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"Buenos dias", "buenas noches" -- this was the first words in a foreign language I heard in my life, as a three-year old boy growing up in developing post-war Western Germany, where the first gastarbeiters had arrived from Spain. Fascinated by the strange sounds, I tried to get to know some more languages, the only opportunity being TV courses of English and French -- there was no foreign language education for pre-teen school children in Germany yet in those days. Read more

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Subject: Proto-Greek
Question: My proto-greek isn't what it used to be... I'm a theoretical
morphologist, not really my forte. I need (need is a big word, I'm
writing a science-fiction piece) to figure out how the word ''titan'' could
have been pronounced about 6 000 years ago, so 4 000 BC. I can't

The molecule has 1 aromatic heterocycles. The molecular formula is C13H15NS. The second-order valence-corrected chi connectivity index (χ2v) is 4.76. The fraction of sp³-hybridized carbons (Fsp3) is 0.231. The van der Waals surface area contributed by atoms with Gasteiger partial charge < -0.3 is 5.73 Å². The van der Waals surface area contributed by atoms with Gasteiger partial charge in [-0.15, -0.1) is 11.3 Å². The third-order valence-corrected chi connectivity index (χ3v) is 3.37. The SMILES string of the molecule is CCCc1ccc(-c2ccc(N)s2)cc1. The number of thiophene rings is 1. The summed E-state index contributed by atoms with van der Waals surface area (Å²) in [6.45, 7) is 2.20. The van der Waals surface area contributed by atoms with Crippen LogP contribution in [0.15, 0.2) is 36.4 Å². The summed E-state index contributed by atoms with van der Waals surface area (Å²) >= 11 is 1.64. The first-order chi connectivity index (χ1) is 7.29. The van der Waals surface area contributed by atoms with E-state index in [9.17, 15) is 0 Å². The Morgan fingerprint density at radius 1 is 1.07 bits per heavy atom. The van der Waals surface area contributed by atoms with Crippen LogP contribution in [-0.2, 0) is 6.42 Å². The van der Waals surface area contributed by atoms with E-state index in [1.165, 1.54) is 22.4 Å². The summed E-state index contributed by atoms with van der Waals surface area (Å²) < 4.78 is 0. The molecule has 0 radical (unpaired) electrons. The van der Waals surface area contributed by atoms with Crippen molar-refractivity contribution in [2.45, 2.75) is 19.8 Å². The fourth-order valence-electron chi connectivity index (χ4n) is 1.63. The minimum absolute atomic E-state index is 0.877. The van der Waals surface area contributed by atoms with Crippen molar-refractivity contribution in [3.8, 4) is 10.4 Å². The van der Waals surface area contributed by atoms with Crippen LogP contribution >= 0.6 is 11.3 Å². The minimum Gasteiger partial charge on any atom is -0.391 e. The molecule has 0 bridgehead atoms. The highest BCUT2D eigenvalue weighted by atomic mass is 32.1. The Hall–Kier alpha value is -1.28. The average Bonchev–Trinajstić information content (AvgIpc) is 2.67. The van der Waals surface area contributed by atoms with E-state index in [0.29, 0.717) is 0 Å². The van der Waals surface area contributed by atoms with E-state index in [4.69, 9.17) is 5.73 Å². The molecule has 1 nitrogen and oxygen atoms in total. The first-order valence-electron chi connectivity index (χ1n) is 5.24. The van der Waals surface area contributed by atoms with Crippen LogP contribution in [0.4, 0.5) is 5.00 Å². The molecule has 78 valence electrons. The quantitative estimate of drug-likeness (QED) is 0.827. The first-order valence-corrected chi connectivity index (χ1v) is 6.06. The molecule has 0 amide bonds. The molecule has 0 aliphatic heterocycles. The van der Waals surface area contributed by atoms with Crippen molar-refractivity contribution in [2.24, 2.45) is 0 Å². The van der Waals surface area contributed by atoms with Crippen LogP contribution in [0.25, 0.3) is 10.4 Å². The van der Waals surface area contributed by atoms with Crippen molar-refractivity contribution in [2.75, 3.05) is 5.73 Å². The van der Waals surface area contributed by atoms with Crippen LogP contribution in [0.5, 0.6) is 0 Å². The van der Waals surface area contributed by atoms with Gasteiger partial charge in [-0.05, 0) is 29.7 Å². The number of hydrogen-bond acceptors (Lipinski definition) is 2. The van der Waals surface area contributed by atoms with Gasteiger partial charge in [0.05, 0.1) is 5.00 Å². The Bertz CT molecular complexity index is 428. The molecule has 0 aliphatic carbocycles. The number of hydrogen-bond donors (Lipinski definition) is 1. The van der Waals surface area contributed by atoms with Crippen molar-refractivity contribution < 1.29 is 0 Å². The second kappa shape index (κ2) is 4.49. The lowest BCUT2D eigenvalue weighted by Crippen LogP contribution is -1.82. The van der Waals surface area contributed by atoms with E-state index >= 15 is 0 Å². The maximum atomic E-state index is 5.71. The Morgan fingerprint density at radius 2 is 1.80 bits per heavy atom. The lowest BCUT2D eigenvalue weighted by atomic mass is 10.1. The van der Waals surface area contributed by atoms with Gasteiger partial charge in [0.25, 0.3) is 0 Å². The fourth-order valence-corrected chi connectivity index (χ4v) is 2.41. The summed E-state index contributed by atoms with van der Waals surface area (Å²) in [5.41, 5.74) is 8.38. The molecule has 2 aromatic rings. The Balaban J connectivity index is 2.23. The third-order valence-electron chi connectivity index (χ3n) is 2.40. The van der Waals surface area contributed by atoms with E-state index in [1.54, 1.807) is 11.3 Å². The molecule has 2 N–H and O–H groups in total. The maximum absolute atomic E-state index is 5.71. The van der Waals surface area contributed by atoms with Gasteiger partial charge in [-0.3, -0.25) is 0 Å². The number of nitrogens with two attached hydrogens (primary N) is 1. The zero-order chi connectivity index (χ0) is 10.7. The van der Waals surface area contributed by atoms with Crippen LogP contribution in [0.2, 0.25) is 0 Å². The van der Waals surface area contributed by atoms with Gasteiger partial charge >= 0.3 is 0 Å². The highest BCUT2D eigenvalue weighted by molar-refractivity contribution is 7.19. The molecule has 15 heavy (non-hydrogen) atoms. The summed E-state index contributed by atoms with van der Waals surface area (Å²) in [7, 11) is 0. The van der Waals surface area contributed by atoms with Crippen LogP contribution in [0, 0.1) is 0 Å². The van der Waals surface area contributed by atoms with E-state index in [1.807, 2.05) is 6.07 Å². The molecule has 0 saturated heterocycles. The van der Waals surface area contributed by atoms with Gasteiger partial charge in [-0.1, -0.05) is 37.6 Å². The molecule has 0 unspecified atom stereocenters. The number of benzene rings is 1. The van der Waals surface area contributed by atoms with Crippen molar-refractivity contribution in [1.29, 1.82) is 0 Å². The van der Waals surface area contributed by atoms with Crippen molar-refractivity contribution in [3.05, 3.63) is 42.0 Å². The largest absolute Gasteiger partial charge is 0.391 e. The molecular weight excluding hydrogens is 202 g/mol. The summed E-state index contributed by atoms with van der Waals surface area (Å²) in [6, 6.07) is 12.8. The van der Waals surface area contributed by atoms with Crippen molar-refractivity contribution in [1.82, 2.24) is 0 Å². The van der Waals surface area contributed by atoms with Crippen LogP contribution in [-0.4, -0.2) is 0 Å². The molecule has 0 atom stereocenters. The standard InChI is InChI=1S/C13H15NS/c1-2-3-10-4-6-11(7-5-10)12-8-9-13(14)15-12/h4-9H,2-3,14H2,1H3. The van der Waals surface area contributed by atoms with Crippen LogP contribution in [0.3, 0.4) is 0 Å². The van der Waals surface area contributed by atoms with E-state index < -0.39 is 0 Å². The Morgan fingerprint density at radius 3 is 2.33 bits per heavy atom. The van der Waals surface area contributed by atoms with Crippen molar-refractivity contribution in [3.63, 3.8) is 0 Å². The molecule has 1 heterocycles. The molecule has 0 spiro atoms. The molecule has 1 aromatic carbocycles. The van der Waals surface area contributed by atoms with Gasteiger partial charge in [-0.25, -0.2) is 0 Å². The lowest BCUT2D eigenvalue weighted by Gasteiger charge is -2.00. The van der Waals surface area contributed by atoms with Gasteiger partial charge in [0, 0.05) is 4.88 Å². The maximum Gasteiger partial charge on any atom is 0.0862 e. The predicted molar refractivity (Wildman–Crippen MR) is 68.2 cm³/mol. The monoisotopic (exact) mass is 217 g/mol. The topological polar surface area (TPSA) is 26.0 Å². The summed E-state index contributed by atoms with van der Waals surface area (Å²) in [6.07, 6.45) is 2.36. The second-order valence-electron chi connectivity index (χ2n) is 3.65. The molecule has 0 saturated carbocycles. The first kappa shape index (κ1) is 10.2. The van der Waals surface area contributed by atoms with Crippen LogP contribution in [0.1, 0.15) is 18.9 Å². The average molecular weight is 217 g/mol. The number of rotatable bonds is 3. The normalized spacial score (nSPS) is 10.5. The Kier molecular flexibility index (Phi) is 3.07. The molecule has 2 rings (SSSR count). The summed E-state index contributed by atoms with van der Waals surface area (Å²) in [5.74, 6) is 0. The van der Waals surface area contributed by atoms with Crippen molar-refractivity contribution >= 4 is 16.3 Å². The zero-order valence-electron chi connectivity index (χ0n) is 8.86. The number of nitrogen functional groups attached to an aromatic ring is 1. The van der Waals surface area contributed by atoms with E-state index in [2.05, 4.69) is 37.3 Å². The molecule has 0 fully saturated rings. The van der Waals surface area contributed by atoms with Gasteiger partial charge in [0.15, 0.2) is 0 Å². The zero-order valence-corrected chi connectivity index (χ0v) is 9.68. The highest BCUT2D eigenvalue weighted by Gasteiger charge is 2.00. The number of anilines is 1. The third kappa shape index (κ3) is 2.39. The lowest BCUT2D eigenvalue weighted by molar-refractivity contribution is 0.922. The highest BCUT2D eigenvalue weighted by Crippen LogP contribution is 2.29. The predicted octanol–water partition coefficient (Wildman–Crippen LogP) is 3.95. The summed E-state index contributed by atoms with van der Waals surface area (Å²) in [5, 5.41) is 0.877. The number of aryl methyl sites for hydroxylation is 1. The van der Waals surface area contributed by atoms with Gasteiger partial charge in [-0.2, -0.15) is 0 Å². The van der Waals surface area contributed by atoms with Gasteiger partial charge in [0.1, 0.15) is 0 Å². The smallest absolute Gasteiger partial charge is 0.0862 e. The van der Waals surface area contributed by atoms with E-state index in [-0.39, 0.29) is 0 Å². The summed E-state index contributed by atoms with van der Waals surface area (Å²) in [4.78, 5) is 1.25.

find anything interesting on the changes that may have been
occurring between proto-greek and ancient greek... I'm guessing odds
are it would have been pronounced just the same, but I thought I'd

Thanks a lot!

Reply: Six thousand years ago I think we wouldn't be talking about Proto-Greek but Proto-Indo-European, or even a language-stage ancestral to that (which of course we have no way of reconstructing). It seems likely, according to Liddell and Scott, that the name "Titan" shares its root with "titax" which was a word that sometimes cropped up for 'king', and as you surmise, so far as I can tell from my sources there is no reason to suppose that it was pronounced in P.I.E. any differently from in Ancient Greek. Hope this is a bit of help.


Geoffrey Sampson

Reply From: Geoffrey Richard Sampson      click here to access email
Date: 04-Nov-2012

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